How and Why is Asbestos a Health Risk?

What Asbestos Was Used For

During the 20th century Asbestos was used extensively within the construction industry. Asbestos was used in more than 3,000 different construction materials many such as:

  • Insulation within the walls
  • Floor Tiles
  • Furnace
  • Plumbing
  • Electrical Work
  • Dry Wall
  • Pipe Coating
  • Textured paint all may contain asbestos.

These are just a few examples of some of the products that asbestos might be used for.

 

Asbestos was once coveted for its versatility, flexibility and affordability. It is a naturally occurring mineral that can be mixed with most anything to strengthen and fireproof. Unfortunately, it also is toxic, a fact that didn’t become well known until the mid-1970s and the public outcry about using it began. It becomes dangerous when it’s disturbed and turns brittle over time. Asbestos is everywhere in older construction, turning the remodeling or renovation of homes and businesses into a precarious undertaking. It’s where the biggest danger remains today.

Asbestos products in new construction are limited mostly to roofing materials for heat reduction and certain cement products. The use of asbestos has significantly dropped in recent decades, but the incidence of asbestos-related diseases, such as mesothelioma, has remained as steady as ever. More than 50 countries have banned asbestos, but the U.S. only restricts it, making awareness to the dangers more important than ever.

The extensive use of asbestos throughout much of the 20th century will continue to haunt those doing repair and demolition work for decades, unless proper precautions are taken.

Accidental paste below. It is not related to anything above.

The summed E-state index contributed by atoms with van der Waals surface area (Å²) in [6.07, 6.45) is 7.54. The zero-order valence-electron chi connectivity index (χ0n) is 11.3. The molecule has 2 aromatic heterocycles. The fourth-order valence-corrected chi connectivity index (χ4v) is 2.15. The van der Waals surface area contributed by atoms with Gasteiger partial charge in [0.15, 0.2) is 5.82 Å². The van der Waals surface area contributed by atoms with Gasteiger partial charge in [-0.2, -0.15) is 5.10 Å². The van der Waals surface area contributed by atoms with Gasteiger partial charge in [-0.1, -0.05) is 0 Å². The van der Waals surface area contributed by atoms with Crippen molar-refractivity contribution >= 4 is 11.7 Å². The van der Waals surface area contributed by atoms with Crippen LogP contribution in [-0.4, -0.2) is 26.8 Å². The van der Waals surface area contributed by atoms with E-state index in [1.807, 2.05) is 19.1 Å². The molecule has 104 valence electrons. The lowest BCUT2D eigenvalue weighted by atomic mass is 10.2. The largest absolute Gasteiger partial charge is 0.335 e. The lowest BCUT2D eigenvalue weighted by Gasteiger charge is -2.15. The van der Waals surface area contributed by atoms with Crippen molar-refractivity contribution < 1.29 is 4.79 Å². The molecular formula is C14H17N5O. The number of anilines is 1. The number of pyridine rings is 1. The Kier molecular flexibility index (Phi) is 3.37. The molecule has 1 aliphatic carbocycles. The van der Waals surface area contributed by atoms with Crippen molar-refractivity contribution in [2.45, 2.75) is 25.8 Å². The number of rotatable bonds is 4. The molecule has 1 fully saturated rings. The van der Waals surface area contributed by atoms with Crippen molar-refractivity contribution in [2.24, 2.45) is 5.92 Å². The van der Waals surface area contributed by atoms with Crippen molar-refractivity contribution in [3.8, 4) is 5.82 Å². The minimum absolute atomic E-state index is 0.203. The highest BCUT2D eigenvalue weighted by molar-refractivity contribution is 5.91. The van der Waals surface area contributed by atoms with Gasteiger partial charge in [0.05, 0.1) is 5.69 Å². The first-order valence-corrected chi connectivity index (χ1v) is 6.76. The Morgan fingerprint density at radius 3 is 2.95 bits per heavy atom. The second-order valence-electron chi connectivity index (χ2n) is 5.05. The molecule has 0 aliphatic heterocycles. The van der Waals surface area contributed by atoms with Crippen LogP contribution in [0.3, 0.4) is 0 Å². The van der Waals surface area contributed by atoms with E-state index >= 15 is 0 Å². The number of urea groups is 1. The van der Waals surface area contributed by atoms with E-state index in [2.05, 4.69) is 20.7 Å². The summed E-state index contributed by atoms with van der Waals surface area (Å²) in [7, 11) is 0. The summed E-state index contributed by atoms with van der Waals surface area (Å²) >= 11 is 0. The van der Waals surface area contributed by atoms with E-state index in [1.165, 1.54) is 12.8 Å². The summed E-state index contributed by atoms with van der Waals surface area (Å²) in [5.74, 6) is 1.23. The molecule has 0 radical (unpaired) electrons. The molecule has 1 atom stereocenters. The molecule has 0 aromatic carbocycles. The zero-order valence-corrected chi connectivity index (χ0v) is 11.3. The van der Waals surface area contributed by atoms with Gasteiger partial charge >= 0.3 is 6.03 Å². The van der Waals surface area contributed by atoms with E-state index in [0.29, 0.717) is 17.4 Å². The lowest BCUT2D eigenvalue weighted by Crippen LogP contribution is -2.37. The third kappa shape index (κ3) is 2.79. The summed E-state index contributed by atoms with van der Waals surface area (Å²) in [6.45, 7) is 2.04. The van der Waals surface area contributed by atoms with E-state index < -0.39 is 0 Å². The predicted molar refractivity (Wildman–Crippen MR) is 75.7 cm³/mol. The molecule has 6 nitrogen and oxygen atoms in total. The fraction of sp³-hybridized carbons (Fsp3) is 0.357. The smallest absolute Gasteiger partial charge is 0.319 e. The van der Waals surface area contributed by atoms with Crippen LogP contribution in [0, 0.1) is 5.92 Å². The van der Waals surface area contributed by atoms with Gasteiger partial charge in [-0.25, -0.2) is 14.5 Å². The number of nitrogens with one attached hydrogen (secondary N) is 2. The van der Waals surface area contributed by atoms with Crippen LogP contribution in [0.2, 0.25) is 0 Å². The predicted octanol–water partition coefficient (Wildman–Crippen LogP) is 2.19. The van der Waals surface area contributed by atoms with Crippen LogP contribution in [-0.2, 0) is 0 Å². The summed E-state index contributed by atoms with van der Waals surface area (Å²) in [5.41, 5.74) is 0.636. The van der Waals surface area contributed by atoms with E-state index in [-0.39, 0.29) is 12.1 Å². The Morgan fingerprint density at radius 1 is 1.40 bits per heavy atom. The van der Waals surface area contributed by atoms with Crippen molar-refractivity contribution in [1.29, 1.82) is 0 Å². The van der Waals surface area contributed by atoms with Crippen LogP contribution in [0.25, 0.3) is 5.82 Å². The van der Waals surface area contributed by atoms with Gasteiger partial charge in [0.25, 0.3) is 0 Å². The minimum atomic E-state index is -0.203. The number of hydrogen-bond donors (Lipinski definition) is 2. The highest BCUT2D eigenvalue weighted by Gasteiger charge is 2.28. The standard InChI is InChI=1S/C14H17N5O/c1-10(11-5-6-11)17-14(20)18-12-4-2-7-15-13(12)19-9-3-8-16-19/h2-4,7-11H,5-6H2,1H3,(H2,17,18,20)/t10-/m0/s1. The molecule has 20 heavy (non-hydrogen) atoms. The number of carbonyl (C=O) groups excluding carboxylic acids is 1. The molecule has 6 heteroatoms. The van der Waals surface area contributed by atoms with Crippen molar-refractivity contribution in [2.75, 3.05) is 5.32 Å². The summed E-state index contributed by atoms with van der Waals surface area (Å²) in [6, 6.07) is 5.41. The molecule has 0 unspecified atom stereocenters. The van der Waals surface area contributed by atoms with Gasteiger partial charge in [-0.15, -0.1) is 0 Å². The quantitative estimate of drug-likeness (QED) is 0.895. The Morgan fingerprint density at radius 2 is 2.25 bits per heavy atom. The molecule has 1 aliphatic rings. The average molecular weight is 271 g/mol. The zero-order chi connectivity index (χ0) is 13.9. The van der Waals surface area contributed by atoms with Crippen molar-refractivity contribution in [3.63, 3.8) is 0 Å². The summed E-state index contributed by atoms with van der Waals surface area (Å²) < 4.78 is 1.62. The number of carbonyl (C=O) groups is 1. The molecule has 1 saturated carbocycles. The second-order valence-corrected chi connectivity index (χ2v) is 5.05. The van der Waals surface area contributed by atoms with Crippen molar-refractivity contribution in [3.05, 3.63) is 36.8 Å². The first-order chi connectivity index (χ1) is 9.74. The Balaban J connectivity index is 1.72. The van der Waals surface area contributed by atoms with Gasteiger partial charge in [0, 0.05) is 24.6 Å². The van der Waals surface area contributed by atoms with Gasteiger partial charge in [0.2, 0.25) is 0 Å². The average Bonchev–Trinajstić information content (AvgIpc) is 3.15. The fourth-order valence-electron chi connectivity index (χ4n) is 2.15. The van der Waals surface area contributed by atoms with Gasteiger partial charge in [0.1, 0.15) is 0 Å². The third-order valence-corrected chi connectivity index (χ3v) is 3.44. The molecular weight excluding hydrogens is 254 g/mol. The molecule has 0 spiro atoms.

What Is Mesothelioma?

Microscopic asbestos fibers can be unknowingly inhaled or ingested, then become lodged in the thin membrane surrounding the lungs or the heart. Over time, those fibers cause scaring that can lead to a number of serious health issues, including asbestosis, lung cancer or mesothelioma.

Mesothelioma is diagnosed in an estimated 3,000 people annually in the U.S., mostly long after exposure to asbestos. The latency period between exposure and diagnosis can be anywhere from 20-50 years. Because of the latency period and early symptoms mirroring those of less serious problems, an early diagnosis is difficult to get. Mesothelioma is usually not diagnosed until it already has metastasized, making it more difficult to treat. The rarity of the disease makes it critically important to find a specialist to stage and treat it. Most doctors, even oncologists, rarely see it and don’t understand its intricacies. Finding a specialty center is vital.

Although the typical prognosis is 9-18 months to live, recent advancements in medicine have extended survival times significantly. People are now living two – five years plus with mesothelioma. There is no cure, but treatment has come a long way. A multidisciplinary approach that includes a combination of surgery, radiation and chemotherapy can extend lives. There are clinical trials with the latest immunotherapy and gene therapy drugs.

Hope has replaced the gloom-and-doom approach of the past.

Just remember, though, that vigilance is imperative. Tradesmen of all kinds remain at risk. Firemen are especially vulnerable when answering calls in older buildings. Electricians, plumbers, carpenters and appliance installers also could be at risk.

 

Tim Povtak is the primary content writer for this article and is also the content writer for the Mesothelioma Center and Asbestos.com, an informational source for mesothelioma patients and families.


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